Samsonite Sees Raising Japan, India Prices Further on Currencies

Samsonite International SA (1910), the world’s largest branded-luggage maker, said it will raise prices in Japan and India again this year as weakening local currencies cut the dollar value of sales from the countries.

The luggage maker will raise prices in Japan by 10 percent starting September and soon increase prices in India by 7 percent, Asia Pacific and Middle East president Ramesh Tainwala said at an earnings press conference in Hong Kong today.

The price revisions at the Mansfield, Massachusetts-based company follow an 8 percent increase in India earlier this year and a previous 10 percent raise in Japan. The Indian rupee today plunged past 68 per dollar to a record low amid concerns about capital outflows and an unprecedented bond-buying program by the Bank of Japan drove the yen to the weakest level in more than four years in May.

This year “has been a much calmer year on the currency front, and this has caused fewer distortions to our sales and profits,” Chief Executive Officer Tim Parker said in a filing to the stock exchange today. “There remain a few exceptions, in particular the Japanese yen and the Indian rupee, both of which have declined considerably.”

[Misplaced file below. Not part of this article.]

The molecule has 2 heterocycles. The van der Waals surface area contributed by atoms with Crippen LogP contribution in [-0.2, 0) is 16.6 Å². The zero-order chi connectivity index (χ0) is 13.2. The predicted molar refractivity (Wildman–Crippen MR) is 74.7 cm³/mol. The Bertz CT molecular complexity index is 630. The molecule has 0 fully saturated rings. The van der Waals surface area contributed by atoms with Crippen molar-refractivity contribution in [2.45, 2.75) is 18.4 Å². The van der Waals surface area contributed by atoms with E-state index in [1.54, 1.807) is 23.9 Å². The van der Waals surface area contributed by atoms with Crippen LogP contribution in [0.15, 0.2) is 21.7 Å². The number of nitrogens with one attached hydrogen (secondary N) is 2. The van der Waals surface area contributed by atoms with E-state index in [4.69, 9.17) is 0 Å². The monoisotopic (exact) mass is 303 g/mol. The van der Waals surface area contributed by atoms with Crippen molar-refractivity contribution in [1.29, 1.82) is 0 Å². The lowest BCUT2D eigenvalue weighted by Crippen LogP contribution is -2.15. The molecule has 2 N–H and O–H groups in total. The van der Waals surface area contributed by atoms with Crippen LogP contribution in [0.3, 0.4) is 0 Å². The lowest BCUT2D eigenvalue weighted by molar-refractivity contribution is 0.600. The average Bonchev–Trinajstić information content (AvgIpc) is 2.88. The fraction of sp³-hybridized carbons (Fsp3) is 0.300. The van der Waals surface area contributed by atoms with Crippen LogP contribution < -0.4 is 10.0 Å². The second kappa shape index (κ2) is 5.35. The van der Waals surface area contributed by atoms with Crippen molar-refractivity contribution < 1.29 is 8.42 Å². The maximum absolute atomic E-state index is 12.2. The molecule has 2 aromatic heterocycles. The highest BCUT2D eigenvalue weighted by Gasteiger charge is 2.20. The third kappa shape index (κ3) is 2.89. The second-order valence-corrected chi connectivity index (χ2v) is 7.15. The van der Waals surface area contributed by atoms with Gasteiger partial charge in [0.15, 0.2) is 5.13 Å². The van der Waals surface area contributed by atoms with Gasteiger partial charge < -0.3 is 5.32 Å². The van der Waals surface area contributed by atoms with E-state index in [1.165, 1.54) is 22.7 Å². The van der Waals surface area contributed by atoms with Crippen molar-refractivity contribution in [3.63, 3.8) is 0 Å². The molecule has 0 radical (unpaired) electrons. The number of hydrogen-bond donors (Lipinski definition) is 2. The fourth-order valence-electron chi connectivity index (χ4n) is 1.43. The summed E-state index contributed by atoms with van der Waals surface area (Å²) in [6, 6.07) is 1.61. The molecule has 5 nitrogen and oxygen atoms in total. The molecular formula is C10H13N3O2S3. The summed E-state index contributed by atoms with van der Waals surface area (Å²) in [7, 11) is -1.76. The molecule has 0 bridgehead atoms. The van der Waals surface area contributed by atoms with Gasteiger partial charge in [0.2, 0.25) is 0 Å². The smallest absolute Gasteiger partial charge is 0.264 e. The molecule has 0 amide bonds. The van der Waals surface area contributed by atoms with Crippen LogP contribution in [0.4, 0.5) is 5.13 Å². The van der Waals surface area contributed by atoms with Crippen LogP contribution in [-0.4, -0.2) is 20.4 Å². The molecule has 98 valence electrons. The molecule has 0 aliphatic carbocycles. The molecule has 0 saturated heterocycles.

Japan made up 3 percent to 4 percent of group sales and India accounted for 6 percent, according to William Yue, investor relations director.

Samsonite fell 6.6 percent to HK$18 as of 1:16 p.m. in Hong Kong trading. The city’s benchmark Hang Seng Index dropped 1.6 percent.

Adjusted net income rose 5.4 percent to $92.9 million in the six months ended June 30. Profit was projected at $90.3 million according to the average of three analysts’ estimates compiled by Bloomberg. Sales rose 16 percent to $983.6 million.

The company has the financial capability to spend as much as $1 billion on acquisitions, Parker reiterated at the press conference.

To contact the reporter on this story: Vinicy Chan in Hong Kong at vchan91@bloomberg.net

To contact the editor responsible for this story: Stephanie Wong at swong139@bloomberg.net

Press spacebar to pause and continue. Press esc to stop.

Bloomberg reserves the right to remove comments but is under no obligation to do so, or to explain individual moderation decisions.

Please enable JavaScript to view the comments powered by Disqus.